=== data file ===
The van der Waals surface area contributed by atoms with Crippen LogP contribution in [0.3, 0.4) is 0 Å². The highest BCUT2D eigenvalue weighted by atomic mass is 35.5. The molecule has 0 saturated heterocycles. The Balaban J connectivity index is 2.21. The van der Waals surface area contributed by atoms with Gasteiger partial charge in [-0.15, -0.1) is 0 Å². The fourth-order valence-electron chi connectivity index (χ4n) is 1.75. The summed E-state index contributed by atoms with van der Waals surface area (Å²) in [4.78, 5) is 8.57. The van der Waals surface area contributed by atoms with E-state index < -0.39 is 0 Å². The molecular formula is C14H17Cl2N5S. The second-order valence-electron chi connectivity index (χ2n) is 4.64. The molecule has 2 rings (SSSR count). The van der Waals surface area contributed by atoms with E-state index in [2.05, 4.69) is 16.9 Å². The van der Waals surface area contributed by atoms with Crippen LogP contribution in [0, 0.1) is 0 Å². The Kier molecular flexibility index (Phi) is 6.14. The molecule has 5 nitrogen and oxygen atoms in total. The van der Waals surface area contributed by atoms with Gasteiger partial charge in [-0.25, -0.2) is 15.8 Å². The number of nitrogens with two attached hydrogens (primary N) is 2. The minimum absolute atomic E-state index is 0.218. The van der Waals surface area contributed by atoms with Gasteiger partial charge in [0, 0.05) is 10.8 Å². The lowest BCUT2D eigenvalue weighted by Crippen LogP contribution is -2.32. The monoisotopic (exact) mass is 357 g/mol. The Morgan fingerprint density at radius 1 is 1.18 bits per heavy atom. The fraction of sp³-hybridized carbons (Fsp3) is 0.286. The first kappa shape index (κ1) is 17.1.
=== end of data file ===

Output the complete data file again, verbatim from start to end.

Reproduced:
The van der Waals surface area contributed by atoms with Crippen LogP contribution in [0.3, 0.4) is 0 Å². The highest BCUT2D eigenvalue weighted by atomic mass is 35.5. The molecule has 0 saturated heterocycles. The Balaban J connectivity index is 2.21. The van der Waals surface area contributed by atoms with Gasteiger partial charge in [-0.15, -0.1) is 0 Å². The fourth-order valence-electron chi connectivity index (χ4n) is 1.75. The summed E-state index contributed by atoms with van der Waals surface area (Å²) in [4.78, 5) is 8.57. The van der Waals surface area contributed by atoms with E-state index < -0.39 is 0 Å². The molecular formula is C14H17Cl2N5S. The second-order valence-electron chi connectivity index (χ2n) is 4.64. The molecule has 2 rings (SSSR count). The van der Waals surface area contributed by atoms with E-state index in [2.05, 4.69) is 16.9 Å². The van der Waals surface area contributed by atoms with Crippen LogP contribution in [0, 0.1) is 0 Å². The Kier molecular flexibility index (Phi) is 6.14. The molecule has 5 nitrogen and oxygen atoms in total. The van der Waals surface area contributed by atoms with Gasteiger partial charge in [-0.25, -0.2) is 15.8 Å². The number of nitrogens with two attached hydrogens (primary N) is 2. The minimum absolute atomic E-state index is 0.218. The van der Waals surface area contributed by atoms with Gasteiger partial charge in [0, 0.05) is 10.8 Å². The lowest BCUT2D eigenvalue weighted by Crippen LogP contribution is -2.32. The monoisotopic (exact) mass is 357 g/mol. The Morgan fingerprint density at radius 1 is 1.18 bits per heavy atom. The fraction of sp³-hybridized carbons (Fsp3) is 0.286. The first kappa shape index (κ1) is 17.1.